It was amazing!!!!!!!!!!!!!!!!!!!!
Wednesday, March 31, 2010
It was amazing!!!!!!!!!!!!!!!!!!!!
Saturday, March 27, 2010
In March 2009, hundreds of millions of people took part in the third Earth Hour. Over 4000 cities in 88 countries officially switched off to pledge their support for the planet, making Earth Hour 2009 the world’s largest global climate change initiative.
Earth Hour 2010 takes place on Saturday 27 March at 8.30pm (local time) and is a global call to action to every individual, every business and every community throughout the world. It is a call to stand up, to take responsibility, to get involved and lead the way towards a sustainable future. Iconic buildings and landmarks from Europe to Asia to the Americas will stand in darkness. People across the world from all walks of life will turn off their lights and join together in celebration and contemplation of the one thing we all have in common – our planet. So sign up now and let’s make 2010 the biggest Earth Hour yet!.
Wednesday, March 17, 2010
St. Patrick's Day is celebrated on March 17, his religious feast day and the anniversary of his death in the fifth century. The Irish have observed this day as a religious holiday for over a thousand years. On St. Patrick's Day, which falls during the Christian season of Lent, Irish families would traditionally attend church in the morning and celebrate in the afternoon. Lenten prohibitions against the consumption of meat were waived and people would dance, drink and feast—on the traditional meal of Irish bacon and cabbage.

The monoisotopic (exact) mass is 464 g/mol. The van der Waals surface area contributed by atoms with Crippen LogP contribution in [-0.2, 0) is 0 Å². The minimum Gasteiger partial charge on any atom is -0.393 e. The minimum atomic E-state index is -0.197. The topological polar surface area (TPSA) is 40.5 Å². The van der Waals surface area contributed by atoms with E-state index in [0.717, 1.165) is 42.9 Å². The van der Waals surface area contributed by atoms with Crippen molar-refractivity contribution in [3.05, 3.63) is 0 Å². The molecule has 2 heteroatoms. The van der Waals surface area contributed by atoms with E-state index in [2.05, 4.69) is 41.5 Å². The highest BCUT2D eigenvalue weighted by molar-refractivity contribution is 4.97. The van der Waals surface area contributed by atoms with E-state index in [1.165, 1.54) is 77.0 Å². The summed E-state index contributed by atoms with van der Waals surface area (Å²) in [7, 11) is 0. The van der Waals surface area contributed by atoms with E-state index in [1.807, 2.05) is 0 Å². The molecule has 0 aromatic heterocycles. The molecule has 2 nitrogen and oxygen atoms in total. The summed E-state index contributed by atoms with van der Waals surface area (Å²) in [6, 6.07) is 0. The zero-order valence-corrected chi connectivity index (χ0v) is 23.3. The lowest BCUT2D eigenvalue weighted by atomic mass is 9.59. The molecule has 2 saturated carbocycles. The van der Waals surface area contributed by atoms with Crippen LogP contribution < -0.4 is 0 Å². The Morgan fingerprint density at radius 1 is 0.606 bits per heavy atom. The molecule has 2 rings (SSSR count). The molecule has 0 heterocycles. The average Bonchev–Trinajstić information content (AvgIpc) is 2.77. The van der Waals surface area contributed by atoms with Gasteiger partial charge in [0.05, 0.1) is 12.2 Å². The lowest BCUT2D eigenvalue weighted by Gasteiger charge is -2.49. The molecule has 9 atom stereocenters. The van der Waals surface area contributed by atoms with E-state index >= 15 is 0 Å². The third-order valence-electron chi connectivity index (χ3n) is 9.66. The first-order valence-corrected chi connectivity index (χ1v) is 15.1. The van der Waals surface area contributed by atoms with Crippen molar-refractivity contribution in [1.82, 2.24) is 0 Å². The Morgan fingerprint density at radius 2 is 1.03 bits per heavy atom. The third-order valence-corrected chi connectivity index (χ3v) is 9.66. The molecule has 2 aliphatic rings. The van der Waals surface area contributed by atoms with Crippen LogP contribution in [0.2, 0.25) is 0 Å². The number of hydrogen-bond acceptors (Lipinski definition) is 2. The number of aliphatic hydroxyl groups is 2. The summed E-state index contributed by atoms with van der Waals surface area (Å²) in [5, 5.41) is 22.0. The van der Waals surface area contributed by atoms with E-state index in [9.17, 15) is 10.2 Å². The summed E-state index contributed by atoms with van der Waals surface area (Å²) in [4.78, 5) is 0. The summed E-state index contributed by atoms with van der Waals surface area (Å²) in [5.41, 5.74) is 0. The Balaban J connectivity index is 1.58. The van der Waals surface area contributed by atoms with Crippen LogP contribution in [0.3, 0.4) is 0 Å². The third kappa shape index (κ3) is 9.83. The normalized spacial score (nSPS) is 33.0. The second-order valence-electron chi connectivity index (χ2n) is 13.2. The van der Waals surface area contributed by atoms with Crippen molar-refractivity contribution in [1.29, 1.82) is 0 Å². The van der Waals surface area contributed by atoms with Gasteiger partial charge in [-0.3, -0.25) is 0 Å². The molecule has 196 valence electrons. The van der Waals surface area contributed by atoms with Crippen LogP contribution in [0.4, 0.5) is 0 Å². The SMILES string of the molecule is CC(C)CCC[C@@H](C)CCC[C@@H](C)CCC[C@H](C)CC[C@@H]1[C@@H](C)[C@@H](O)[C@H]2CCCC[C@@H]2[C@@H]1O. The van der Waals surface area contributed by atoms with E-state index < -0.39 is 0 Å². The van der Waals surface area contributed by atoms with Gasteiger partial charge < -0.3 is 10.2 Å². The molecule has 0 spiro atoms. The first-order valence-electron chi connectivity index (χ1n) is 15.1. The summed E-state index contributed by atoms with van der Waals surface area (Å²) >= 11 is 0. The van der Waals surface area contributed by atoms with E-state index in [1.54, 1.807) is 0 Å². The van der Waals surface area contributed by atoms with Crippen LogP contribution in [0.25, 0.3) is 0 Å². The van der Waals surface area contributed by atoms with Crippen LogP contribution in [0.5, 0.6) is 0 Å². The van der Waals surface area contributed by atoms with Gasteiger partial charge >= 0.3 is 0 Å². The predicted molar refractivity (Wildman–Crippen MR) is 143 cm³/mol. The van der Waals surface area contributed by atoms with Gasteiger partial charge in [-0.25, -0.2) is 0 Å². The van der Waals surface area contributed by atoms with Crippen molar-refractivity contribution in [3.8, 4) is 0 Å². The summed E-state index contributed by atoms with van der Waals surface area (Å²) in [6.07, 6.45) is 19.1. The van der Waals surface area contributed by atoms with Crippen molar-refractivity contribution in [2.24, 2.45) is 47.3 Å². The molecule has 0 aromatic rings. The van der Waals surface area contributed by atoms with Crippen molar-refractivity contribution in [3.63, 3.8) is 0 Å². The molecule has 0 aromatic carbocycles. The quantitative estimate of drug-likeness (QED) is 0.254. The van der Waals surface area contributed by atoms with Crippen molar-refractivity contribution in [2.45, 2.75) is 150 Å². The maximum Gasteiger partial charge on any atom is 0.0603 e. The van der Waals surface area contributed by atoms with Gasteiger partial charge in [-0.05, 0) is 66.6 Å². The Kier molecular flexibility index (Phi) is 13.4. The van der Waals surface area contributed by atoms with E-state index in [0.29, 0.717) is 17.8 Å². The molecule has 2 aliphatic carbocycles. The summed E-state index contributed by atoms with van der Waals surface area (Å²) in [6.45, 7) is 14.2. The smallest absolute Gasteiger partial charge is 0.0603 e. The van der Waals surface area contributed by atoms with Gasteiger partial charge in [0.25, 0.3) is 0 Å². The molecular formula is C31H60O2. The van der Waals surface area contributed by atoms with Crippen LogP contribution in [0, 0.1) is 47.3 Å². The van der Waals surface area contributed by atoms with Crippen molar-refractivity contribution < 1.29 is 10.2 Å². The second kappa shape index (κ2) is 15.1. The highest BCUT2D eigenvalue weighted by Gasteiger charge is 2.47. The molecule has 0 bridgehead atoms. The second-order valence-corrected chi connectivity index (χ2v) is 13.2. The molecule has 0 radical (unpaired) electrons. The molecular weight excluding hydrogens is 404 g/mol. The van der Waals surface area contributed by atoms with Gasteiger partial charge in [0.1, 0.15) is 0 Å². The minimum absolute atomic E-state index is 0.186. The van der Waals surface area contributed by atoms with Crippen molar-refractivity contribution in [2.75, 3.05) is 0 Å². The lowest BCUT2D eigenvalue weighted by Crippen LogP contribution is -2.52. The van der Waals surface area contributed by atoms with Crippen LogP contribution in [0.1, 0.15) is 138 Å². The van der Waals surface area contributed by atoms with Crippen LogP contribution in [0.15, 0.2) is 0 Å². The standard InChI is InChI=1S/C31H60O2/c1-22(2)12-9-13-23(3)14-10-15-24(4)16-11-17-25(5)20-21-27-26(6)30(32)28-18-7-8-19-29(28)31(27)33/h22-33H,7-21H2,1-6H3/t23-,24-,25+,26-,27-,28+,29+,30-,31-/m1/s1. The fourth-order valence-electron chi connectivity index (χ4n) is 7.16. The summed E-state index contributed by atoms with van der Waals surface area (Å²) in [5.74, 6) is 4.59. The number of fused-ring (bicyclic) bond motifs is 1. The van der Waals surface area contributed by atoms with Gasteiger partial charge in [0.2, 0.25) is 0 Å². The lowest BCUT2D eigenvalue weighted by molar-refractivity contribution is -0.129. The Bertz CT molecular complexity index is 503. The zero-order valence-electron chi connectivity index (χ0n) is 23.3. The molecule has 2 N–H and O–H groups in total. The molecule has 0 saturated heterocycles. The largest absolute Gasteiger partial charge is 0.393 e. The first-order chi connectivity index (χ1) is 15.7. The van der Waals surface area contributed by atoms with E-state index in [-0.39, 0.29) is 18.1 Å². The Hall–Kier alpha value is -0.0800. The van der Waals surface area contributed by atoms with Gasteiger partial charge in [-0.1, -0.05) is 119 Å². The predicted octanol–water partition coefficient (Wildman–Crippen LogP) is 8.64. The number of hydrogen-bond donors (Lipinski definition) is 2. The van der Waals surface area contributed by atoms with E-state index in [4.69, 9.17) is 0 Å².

There are many traditions and symbols associated with St. Patrick's Day and Ireland. Here are a handful of the most popular practices.
The shamrock as symbol of Ireland and St. Patrick's Day is partly due to the natural abundance of clover plants in the country, but largely due to its strong association with Christianity. According to Robert Mahony, Professor of English and member of the Center for Irish Studies at Catholic University, legend has it that St. Patrick used the shamrock to visually illustrate the concept of the Trinity (the Father, the Son, and the Holy Spirit) when trying to convert polytheistic pagans to Christianity.
"A clover is one plant with three leaves, but the three leaves are necessary to make it [complete]," explains Prof. Mahony. "[In Christianity,] God is three persons, but it's not the same as three gods." The simple analogy is thought to have helped non-Christians understand a fundamental element of the Christian religion, facilitating conversion.
It was through the retelling of this story that the shamrock became associated with St. Patrick and Ireland's conversion to Christianity. As a result, the shamrock is a widely used to commemorate Saint Patrick's Day, and in modern times has been appropriated by secular institutions as a symbol for the Irish.
Green So why do we all wear green?
Probably because you'll be pinched if you don't! School children started this tradition. Green is also the color of spring, the shamrock, and is connected with hope and nature. Historically, green has been a color used in the flags of several revolutionary groups in Ireland and as a result it appears in the official tri-color country flag, adopted in 1919.
In addition to that, Ireland is often called the "Emerald Isle" due to the lush natural greenery found on the island. Says Prof. Mahony, "One of the things that strikes people all the time is how Ireland is incredibly green--it's very far north, but it doesn't get frozen. When people say that 'Ireland has 40 shades of green,' they are right!"